African forces were moving towards Mali's center Thursday, as pressure grew on Malian troops over summary killings and rights abuses in a French-led assault on Al Qaeda-linked groups.
The first troops from a UN-mandated African force aimed at replacing the French mission have "already started to move towards central towns," Foreign Minister Laurent Fabius said in Paris Wednesday, adding that the force had deployed "far quicker than envisaged".
He said 1,000 troops from West African countries and Chad had already arrived in Mali, which has been split in two since April.
"The African force is deploying much faster than expected," Fabius said. "Obviously that poses a number of logistical difficulties but I have to say that I have seen a very big effort by our African friends."
A Malian defence official said that 160 soldiers from Burkina Faso had arrived in Markala, 170 miles north of the capital Bamako, to "take up the baton from the French" guarding a strategic bridge on the Niger river.
"They are already in place and could then go on to Niono and Diabaly," two towns farther north, the source said, adding: "After the French, it will be the Africans who are on the ground".
The UN has authorised the deployment of a 3,300-strong force under the auspices of the 15-nation Economic Community of West African States. But the involvement of Chad, which has committed up to 2,000 troops, means the force could now be much bigger.
Nearly two weeks after France swept to Mali's aid to stop an Islamist advance towards Bamako, reports emerged of atrocities committed by Malian soldiers and growing fears of attacks among light-skinned ethnic communities.
The majority of the Al-Qaeda-linked rebels being hunted by the armies are either Tuaregs or Arabs.
The International Federation of Human Rights Leagues said that in the central town of Sevare at least 11 people were executed in a military camp near the bus station and the town's hospital, citing evidence gathered by local researchers.
Credible reports also pointed to around 20 other people having been executed in the same area and the bodies having been dumped in wells or otherwise disposed of, the organization said.
At Niono, also in the center of the country, two Malian Tuaregs were executed by Malian soldiers, according to the international group.
The organization called for an immediate independent inquiry to "determine the scale of the abuses and to punish the perpetrators".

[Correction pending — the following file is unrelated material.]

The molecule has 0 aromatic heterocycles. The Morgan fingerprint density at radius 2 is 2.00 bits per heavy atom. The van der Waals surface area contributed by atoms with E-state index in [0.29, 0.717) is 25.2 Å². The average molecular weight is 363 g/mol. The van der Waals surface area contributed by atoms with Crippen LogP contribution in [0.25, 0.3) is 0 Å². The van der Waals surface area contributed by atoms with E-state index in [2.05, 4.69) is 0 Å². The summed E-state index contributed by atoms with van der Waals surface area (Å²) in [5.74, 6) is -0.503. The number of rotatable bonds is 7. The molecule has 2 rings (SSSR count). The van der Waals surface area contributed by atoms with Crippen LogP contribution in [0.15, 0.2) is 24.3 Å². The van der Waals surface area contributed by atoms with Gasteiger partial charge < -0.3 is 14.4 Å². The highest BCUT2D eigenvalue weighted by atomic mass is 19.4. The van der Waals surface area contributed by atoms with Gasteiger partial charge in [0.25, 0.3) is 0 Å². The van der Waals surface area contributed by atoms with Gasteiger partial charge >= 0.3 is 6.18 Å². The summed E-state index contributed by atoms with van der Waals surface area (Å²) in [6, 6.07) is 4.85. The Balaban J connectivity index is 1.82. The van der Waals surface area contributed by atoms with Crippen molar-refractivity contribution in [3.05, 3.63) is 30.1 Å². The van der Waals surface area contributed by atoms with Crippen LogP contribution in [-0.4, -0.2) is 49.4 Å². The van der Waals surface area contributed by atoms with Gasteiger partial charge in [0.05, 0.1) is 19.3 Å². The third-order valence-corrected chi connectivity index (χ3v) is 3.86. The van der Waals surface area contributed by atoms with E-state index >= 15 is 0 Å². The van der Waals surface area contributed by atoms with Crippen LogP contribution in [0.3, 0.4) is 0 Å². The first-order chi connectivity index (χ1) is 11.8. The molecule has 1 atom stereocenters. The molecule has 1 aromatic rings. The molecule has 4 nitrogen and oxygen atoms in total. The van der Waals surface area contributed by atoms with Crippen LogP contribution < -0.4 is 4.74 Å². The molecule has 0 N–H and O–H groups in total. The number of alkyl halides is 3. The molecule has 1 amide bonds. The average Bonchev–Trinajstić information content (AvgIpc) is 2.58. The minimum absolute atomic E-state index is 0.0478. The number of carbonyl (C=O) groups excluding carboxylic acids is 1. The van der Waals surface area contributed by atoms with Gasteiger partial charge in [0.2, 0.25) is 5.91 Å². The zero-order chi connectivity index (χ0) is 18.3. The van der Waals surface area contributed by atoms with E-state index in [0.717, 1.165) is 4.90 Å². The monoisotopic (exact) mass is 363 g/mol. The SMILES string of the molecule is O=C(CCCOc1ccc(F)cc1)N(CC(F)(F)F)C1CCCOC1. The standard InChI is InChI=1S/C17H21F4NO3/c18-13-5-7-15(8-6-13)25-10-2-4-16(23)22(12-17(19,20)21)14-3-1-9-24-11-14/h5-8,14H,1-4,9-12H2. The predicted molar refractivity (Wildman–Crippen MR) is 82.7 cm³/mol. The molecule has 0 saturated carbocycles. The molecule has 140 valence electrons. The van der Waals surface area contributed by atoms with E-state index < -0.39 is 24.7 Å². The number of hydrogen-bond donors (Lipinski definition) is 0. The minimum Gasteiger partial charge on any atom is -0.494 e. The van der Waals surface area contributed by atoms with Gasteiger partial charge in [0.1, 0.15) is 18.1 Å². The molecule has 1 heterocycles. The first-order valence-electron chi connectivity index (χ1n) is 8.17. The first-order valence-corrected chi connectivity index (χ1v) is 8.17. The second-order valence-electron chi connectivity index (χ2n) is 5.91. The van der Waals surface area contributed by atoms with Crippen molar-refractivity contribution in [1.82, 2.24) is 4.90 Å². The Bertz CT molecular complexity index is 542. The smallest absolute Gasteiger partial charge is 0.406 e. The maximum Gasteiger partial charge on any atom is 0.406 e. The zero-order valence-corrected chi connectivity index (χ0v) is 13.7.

The rights group Human Rights Watch said its investigators had spoken to witnesses who saw the executions of two Tuareg men in the village of Siribala, near Niono.
The group also said witnesses had reported "credible information" of soldiers sexually abusing women in a village near Sevare, and called on the government to urgently investigate these incidents.
'We cannot accept any rights violations'
French Defence Minister Jean-Yves Le Drian urged extreme "vigilance" against any abuses, saying the "honour of the (Malian) troops is at stake".
"We cannot accept any rights violations. The international community will face a very serious situation if (the intervention force) is identified with abuses," Fabius added.
Le Drian said France had run up a bill of 30 million euros ($40 million) in 12 days in Mali, but added that it would not make a serious hole in the defence budget, which included about 630 million euros for external operations.
France said it had already deployed 2,300 soldiers in Mali, its former colony, whose poorly trained and equipped force has been overwhelmed by Islamist rebels occupying the vast arid north and seeking to push south.
Malian army chief General Ibrahima Dahirou Dembele promised that any soldier involved in abuses would be brought to book.
"One mustn't get confused. Every white skin is not a terrorist or a jihadist and among the enemy which attacked our different position were many black skins. We are among brothers, whether one is black or white."
International moves to aid the French-led operation have accelerated, with the U.S. military airlifting French troops and equipment from France into Mali.
Italy, Germany, Belgium, Britain, Canada, Denmark, the Netherlands, Spain and the United Arab Emirates are also providing transport planes or helicopters required to help move the African and French troops around Mali's vast expanses.
Mali's year-old crisis began when Tuaregs returning from fighting for slain dictator Moamer Kadhafi in Libya, battle-hardened and with a massive arsenal, took up a decades-old rebellion for independence of the north, which they call Azawad.
They allied with hardline Islamists and seized the key towns of Kidal, Gao and Timbuktu in a matter of days.
The Islamists later broke with their Tuareg allies, and with firm control of the north, implemented an extreme form of Islamic law.
Nigerian President Goodluck Jonathan, who has pledged to send 900 soldiers to Mali, meanwhile said that local extremist group Boko Haram was linking up with Al-Qaeda's north African branch operating in northern Mali and other north African nations.
If not contained, Boko Haram would threaten "not only Nigeria, but west Africa, central Africa and of course north Africa", he told CNN.